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MailTribune.com
  • Storm delays lift already strong U.S. auto sales

  • DETROIT — Superstorm Sandy gave an extra boost to already strong U.S. auto sales last month, although carmakers warned that uncertainty over the "fiscal cliff" could undo some of those gains.
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  • DETROIT — Superstorm Sandy gave an extra boost to already strong U.S. auto sales last month, although carmakers warned that uncertainty over the "fiscal cliff" could undo some of those gains.
    Most major companies, from Toyota to Chrysler, posted impressive increases from a year earlier. Only General Motors was left struggling to explain its 3 percent sales gain and large inventory of unsold trucks.
    Americans already were willing to buy a new car or truck last month because they're more confidence in the economy. Home values are rising, hiring is up and auto financing is readily available. Also, the average age of a vehicle on U.S. roads is approaching a record 11 years, so many people are looking to replace older cars.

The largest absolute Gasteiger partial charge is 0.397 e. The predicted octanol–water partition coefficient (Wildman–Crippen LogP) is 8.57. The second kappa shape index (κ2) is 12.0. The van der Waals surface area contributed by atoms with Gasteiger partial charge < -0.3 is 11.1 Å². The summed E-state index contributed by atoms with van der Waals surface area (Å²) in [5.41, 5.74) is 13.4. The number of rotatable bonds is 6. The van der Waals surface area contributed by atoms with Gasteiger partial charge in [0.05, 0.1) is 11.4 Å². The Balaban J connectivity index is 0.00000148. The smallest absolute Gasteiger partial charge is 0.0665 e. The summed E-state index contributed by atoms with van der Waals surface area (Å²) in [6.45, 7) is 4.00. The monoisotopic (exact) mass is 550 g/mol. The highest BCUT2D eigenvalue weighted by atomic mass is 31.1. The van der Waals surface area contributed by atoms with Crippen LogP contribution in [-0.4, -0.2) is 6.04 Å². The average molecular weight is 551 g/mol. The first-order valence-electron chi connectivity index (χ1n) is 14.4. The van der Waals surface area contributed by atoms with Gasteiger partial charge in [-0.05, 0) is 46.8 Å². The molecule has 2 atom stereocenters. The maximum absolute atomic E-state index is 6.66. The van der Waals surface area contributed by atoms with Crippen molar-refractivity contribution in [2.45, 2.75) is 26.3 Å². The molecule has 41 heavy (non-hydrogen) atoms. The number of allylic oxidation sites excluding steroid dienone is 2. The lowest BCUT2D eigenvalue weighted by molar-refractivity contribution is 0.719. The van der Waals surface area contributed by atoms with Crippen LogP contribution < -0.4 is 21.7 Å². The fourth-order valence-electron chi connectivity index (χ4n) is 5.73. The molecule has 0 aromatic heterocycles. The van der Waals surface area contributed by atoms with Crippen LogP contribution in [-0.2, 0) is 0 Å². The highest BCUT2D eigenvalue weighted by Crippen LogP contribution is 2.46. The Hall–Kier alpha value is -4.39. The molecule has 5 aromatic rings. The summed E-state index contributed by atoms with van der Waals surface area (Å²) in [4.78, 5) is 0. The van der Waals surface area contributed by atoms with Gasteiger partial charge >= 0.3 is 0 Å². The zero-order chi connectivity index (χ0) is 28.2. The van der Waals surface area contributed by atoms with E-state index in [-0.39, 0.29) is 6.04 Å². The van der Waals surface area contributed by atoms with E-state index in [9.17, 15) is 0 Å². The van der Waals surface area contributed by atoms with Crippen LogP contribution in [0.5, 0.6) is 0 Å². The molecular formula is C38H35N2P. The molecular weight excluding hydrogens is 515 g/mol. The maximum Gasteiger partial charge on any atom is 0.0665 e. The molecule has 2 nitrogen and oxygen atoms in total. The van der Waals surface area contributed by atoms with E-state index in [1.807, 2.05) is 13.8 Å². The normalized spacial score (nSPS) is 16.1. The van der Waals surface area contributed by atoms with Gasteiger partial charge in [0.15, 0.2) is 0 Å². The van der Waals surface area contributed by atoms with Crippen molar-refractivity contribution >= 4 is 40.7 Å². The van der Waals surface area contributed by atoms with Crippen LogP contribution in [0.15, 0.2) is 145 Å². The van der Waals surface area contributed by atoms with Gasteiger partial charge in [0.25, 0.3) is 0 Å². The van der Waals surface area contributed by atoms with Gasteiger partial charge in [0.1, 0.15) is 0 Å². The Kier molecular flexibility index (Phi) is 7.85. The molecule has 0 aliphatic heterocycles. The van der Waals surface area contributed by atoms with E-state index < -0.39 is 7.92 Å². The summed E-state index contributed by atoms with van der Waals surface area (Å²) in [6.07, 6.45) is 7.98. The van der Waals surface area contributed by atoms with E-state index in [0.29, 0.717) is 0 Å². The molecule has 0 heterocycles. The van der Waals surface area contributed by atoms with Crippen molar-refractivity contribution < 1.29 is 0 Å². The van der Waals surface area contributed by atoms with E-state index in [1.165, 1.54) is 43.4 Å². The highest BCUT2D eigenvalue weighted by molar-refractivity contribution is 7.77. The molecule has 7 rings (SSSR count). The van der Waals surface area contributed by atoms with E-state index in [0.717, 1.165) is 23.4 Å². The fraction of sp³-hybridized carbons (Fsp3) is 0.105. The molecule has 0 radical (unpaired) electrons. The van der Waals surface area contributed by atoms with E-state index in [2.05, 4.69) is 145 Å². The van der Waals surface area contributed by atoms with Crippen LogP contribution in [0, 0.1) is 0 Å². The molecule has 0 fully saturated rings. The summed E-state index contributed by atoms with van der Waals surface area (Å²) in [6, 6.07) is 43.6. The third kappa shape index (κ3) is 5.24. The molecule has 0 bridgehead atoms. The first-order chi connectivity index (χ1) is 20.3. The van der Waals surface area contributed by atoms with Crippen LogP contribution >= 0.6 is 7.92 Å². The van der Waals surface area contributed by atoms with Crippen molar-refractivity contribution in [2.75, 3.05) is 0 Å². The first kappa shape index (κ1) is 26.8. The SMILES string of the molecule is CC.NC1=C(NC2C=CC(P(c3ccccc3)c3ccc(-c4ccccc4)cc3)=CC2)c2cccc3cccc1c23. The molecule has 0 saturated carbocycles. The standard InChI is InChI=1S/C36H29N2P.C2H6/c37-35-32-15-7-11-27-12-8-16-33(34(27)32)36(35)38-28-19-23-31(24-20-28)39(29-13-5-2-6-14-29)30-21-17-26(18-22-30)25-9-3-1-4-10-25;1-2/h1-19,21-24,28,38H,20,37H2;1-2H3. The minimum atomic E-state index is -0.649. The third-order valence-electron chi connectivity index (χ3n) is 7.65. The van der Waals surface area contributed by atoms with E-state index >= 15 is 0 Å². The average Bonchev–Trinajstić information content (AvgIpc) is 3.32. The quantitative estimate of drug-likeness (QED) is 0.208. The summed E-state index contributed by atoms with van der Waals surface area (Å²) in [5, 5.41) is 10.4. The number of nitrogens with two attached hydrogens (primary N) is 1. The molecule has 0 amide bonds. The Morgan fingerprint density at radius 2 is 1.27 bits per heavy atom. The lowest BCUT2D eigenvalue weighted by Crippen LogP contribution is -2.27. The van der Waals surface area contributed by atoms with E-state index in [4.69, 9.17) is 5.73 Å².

Sandy just boosted that demand. The storm added 20,000 to 30,000 sales industry wide in November, mostly from people who planned to buy cars during the October storm but had to delay their purchases, Ford estimated. People who need to replace storm-damaged vehicles are expected to drive sales for several more months. GM estimates that 50,000 to 100,000 vehicles eventually will need to be replaced.
    November sales, when calculated on an annual basis, likely are to be 15 million or more, the highest rate since March of 2008, according to LMC Automotive, a Detroit-area consulting firm. That's higher than the 14.3 million annual rate so far this year, even though November is normally a lackluster month because of cold weather and holiday anticipation. Both GM and Chrysler predicted November sales would run at an annual rate of 15.3 million.
    If sales end up at 15 million for the year, it would be a vast improvement over the 10.4 million during the recession in 2009. Sales still would fall short of the recent peak of around 17 million in 2005.
    But the ongoing "fiscal cliff" negotiations between Congress and the White House still could derail the industry's recovery.
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